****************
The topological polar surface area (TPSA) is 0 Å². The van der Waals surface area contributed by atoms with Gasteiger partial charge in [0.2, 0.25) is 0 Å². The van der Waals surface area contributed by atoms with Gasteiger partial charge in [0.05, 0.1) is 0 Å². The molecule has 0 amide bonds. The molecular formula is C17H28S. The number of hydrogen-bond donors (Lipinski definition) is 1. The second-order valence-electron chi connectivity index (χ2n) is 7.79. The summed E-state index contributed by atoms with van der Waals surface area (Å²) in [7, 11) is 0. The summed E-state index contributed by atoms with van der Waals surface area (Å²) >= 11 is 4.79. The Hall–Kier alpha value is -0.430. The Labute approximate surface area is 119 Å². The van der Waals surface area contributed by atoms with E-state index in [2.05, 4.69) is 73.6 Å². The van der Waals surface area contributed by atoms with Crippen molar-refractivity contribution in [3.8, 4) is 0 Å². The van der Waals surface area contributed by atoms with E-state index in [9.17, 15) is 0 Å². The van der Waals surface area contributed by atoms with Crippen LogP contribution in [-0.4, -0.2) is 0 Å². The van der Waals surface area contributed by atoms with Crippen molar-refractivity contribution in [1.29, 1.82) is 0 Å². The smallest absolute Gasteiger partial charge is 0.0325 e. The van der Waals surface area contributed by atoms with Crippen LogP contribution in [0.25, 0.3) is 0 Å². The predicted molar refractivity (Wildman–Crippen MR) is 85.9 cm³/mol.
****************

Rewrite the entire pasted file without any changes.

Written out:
The topological polar surface area (TPSA) is 0 Å². The van der Waals surface area contributed by atoms with Gasteiger partial charge in [0.2, 0.25) is 0 Å². The van der Waals surface area contributed by atoms with Gasteiger partial charge in [0.05, 0.1) is 0 Å². The molecule has 0 amide bonds. The molecular formula is C17H28S. The number of hydrogen-bond donors (Lipinski definition) is 1. The second-order valence-electron chi connectivity index (χ2n) is 7.79. The summed E-state index contributed by atoms with van der Waals surface area (Å²) in [7, 11) is 0. The summed E-state index contributed by atoms with van der Waals surface area (Å²) >= 11 is 4.79. The Hall–Kier alpha value is -0.430. The Labute approximate surface area is 119 Å². The van der Waals surface area contributed by atoms with E-state index in [2.05, 4.69) is 73.6 Å². The van der Waals surface area contributed by atoms with Crippen molar-refractivity contribution in [3.8, 4) is 0 Å². The van der Waals surface area contributed by atoms with E-state index in [9.17, 15) is 0 Å². The van der Waals surface area contributed by atoms with Crippen LogP contribution in [-0.4, -0.2) is 0 Å². The van der Waals surface area contributed by atoms with Crippen molar-refractivity contribution in [1.29, 1.82) is 0 Å². The smallest absolute Gasteiger partial charge is 0.0325 e. The van der Waals surface area contributed by atoms with Crippen LogP contribution in [0.25, 0.3) is 0 Å². The predicted molar refractivity (Wildman–Crippen MR) is 85.9 cm³/mol.